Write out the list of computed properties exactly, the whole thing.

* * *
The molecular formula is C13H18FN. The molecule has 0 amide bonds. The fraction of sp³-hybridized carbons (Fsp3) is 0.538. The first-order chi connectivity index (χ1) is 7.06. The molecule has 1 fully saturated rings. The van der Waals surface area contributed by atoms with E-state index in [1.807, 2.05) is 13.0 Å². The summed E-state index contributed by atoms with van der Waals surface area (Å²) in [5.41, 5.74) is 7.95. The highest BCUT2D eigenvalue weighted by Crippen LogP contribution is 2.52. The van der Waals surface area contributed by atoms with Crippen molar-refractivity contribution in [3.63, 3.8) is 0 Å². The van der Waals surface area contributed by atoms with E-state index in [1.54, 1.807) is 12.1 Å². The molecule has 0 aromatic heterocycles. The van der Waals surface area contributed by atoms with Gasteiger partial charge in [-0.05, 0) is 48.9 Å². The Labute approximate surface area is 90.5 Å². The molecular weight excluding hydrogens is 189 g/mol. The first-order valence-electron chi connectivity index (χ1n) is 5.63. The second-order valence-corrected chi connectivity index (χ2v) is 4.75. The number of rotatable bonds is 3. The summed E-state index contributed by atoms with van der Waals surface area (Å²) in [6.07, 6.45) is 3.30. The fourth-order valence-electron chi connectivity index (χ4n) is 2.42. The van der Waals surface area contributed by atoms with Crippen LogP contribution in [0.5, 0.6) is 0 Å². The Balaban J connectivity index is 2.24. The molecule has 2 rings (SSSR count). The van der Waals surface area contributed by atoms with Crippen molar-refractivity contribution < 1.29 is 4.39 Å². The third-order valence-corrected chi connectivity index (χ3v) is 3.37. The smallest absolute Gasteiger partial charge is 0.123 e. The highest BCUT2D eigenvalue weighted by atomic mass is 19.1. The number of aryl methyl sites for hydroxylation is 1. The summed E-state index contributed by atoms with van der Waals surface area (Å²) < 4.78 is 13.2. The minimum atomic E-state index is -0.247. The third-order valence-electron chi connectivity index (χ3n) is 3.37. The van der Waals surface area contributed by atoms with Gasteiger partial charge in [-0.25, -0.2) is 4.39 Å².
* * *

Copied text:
The molecular formula is C13H18FN. The molecule has 0 amide bonds. The fraction of sp³-hybridized carbons (Fsp3) is 0.538. The first-order chi connectivity index (χ1) is 7.06. The molecule has 1 fully saturated rings. The van der Waals surface area contributed by atoms with E-state index in [1.807, 2.05) is 13.0 Å². The summed E-state index contributed by atoms with van der Waals surface area (Å²) in [5.41, 5.74) is 7.95. The highest BCUT2D eigenvalue weighted by Crippen LogP contribution is 2.52. The van der Waals surface area contributed by atoms with Crippen molar-refractivity contribution in [3.63, 3.8) is 0 Å². The van der Waals surface area contributed by atoms with E-state index in [1.54, 1.807) is 12.1 Å². The molecule has 0 aromatic heterocycles. The van der Waals surface area contributed by atoms with Gasteiger partial charge in [-0.05, 0) is 48.9 Å². The Labute approximate surface area is 90.5 Å². The molecular weight excluding hydrogens is 189 g/mol. The first-order valence-electron chi connectivity index (χ1n) is 5.63. The second-order valence-corrected chi connectivity index (χ2v) is 4.75. The number of rotatable bonds is 3. The summed E-state index contributed by atoms with van der Waals surface area (Å²) in [6.07, 6.45) is 3.30. The fourth-order valence-electron chi connectivity index (χ4n) is 2.42. The van der Waals surface area contributed by atoms with Crippen LogP contribution in [0.5, 0.6) is 0 Å². The Balaban J connectivity index is 2.24. The molecule has 2 rings (SSSR count). The van der Waals surface area contributed by atoms with Crippen molar-refractivity contribution < 1.29 is 4.39 Å². The third-order valence-corrected chi connectivity index (χ3v) is 3.37. The smallest absolute Gasteiger partial charge is 0.123 e. The highest BCUT2D eigenvalue weighted by atomic mass is 19.1. The number of aryl methyl sites for hydroxylation is 1. The summed E-state index contributed by atoms with van der Waals surface area (Å²) < 4.78 is 13.2. The minimum atomic E-state index is -0.247. The third-order valence-electron chi connectivity index (χ3n) is 3.37. The van der Waals surface area contributed by atoms with Gasteiger partial charge in [-0.25, -0.2) is 4.39 Å².